In the Untied States of America right wing conservatives have been pitching the myth of Cultural Marxism with increasing intensity. Blaming nearly all current societal ills in the west as the result of positive and humane social progress they deem to be Marxian in nature. One of their pet narratives is that Cultural Marxism has taken over the educational system and is destroying western civilization by corrupting and brainwashing the youth.
The myth of Cultural Marxism is being spread not only in the USA, it is being preached by conservatives and white supremacists elsewhere in the western world. The following pictures are taken from The Sydney Morning Herald and they represent the lies the proponents of Cultural Marxism are using to play on peoples emotions and fears.
The myth of Cultural Marxism is represented in the following pictures:
As the Alt right sees control of its world slipping from their grasp they are responding by frantically engaging in the game of fear mongering. We see it employed by Trump in his Make America Great Again slogan and his xenophobic pronouncements going back to his announcement that he was going to run for the USA presidency.
With conservatives, I prefer the term reactionaries, throughout the western world hawking the myth of Cultural Marxism the following is a timely reproduction of a 2017 article in The Sydney Morning Herald.
The good news is that “cultural Marxism” isn’t real. The bad news is that people believe it is anyway.
The claim that left-wing intellectuals are trying to destroy the foundations of Western society is gaining traction in Australia.
And the worse news is this: even if the idea is factually untrue, it can still have an impact on politics.
“Cultural Marxism” is a viral falsehood used by far-right figures, conspiracy theorists, and pundits to explain many ills of the modern world.
A search of archives shows right wing columnist Andrew Bolt first mentioned it in his writing in 2002.
More recently, former Labor opposition leader Mark Latham in a column, claimed that it was a “powerful” movement “dominating” about 80 per cent of public life.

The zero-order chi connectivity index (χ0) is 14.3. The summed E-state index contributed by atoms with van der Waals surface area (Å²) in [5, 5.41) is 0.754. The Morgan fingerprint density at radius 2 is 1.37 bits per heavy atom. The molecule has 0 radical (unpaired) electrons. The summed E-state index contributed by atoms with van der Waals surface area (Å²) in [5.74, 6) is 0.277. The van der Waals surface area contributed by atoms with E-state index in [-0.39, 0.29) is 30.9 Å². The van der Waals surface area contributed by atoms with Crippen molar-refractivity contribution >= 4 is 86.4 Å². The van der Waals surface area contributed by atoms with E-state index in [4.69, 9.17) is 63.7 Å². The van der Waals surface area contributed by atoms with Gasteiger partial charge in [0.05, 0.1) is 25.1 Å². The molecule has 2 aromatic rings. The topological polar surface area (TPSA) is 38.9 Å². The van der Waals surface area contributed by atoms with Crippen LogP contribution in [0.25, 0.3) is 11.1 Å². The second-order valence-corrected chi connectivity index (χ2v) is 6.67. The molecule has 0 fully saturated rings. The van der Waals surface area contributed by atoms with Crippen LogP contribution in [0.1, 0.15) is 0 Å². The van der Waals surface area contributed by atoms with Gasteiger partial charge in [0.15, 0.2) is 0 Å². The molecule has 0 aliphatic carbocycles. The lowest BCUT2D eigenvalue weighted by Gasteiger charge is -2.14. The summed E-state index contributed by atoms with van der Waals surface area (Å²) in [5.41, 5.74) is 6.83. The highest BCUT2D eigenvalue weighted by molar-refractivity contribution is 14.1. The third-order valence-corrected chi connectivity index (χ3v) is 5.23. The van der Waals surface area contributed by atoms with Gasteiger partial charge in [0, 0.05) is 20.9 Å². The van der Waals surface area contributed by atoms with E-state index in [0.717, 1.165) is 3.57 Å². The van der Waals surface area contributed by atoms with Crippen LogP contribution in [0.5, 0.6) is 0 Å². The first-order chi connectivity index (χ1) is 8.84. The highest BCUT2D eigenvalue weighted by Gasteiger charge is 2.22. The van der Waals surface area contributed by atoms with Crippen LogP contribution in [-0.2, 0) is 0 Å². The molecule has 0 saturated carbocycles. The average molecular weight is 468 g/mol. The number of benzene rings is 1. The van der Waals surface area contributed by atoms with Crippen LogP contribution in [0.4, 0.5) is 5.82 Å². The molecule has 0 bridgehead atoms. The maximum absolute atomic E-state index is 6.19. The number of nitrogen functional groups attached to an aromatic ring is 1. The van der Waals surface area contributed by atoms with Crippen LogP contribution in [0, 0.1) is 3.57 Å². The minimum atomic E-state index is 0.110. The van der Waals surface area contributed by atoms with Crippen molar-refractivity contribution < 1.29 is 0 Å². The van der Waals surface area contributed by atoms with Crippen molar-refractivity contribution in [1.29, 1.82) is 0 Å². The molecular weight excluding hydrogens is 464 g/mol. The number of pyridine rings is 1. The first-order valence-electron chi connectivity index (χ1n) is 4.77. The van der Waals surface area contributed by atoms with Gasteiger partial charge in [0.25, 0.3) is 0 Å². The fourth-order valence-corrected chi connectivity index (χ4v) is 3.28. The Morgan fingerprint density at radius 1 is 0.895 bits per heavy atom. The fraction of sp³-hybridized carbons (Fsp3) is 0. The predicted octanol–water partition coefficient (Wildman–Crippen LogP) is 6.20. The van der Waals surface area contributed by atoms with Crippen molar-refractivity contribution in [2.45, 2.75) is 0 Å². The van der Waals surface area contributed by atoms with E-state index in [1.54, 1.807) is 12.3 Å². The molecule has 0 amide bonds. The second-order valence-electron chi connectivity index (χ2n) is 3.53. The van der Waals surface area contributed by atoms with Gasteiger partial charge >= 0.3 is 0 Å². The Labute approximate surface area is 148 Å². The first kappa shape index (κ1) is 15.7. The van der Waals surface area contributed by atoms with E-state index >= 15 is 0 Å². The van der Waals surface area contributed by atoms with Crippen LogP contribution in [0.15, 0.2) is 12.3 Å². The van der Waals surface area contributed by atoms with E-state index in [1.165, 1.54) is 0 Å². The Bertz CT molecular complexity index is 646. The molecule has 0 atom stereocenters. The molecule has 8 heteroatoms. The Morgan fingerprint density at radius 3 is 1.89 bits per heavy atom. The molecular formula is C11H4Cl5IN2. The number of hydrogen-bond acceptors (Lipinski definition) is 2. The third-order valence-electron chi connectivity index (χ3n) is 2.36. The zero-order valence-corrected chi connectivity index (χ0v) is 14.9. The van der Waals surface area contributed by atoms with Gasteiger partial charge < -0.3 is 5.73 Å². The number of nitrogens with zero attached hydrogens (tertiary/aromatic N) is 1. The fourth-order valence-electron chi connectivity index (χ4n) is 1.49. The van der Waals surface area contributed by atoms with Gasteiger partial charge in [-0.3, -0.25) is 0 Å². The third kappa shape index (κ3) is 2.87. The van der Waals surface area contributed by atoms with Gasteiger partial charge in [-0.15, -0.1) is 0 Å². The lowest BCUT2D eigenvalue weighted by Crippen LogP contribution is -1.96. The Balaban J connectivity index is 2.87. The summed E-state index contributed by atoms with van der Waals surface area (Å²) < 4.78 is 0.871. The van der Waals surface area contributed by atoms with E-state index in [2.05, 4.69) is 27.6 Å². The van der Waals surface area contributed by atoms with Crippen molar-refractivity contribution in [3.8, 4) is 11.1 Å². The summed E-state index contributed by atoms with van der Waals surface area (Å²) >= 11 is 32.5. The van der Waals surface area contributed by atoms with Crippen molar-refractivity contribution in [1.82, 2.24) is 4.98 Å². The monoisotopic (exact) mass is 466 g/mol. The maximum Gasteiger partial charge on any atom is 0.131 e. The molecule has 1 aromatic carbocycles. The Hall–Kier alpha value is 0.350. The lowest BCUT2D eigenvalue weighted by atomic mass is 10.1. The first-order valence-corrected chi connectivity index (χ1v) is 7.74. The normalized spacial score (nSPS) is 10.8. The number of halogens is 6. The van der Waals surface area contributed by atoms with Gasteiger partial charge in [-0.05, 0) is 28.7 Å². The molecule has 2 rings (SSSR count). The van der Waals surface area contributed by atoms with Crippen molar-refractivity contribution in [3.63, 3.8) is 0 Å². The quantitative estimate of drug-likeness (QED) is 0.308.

University of Melbourne international relations lecturer Daniel R McCarthy says Latham and others “are using the term rhetorically to paint opponents of their political positions in a bad light”.
“They label movements for LGBT rights as ‘Marxist’ in the hopes that this will frighten people into voting against things like gay marriage,” McCarthy says.
“This is a clever rhetorical strategy, if dishonest or, charitably, simply deeply confused.”
McCarthy makes a firm distinction between Marxist theorists originating in the 20th century and today’s concept of “cultural Marxism”.
“There are Marxists or critical social theorists who study culture,” McCarthy says. “What Latham and colleagues are talking about is entirely different.”
“Their arguments, which verge onto the terrain of conspiracy theorising, understand social movements that they do not like as part of a ‘cultural Marxist’ political strategy to first colonise the terrain of public culture prior to taking over society as a whole,” he says.
A 2003 article from the US-based Southern Poverty Law Centre described cultural Marxism as a “conspiracy theory with an anti-Semitic twist” that was then “being pushed by much of the American right”.
“In a nutshell, the theory posits that a tiny group of Jewish philosophers who fled Germany in the 1930s and set up shop at Columbia University in New York City devised an unorthodox form of ‘Marxism’ that took aim at American society’s culture, rather than its economic system,” the report states.
Unfortunately, Google trends indicate a steadily rising interest in the term in Australia.
(Latham was emailed for comment on this article but did not reply.)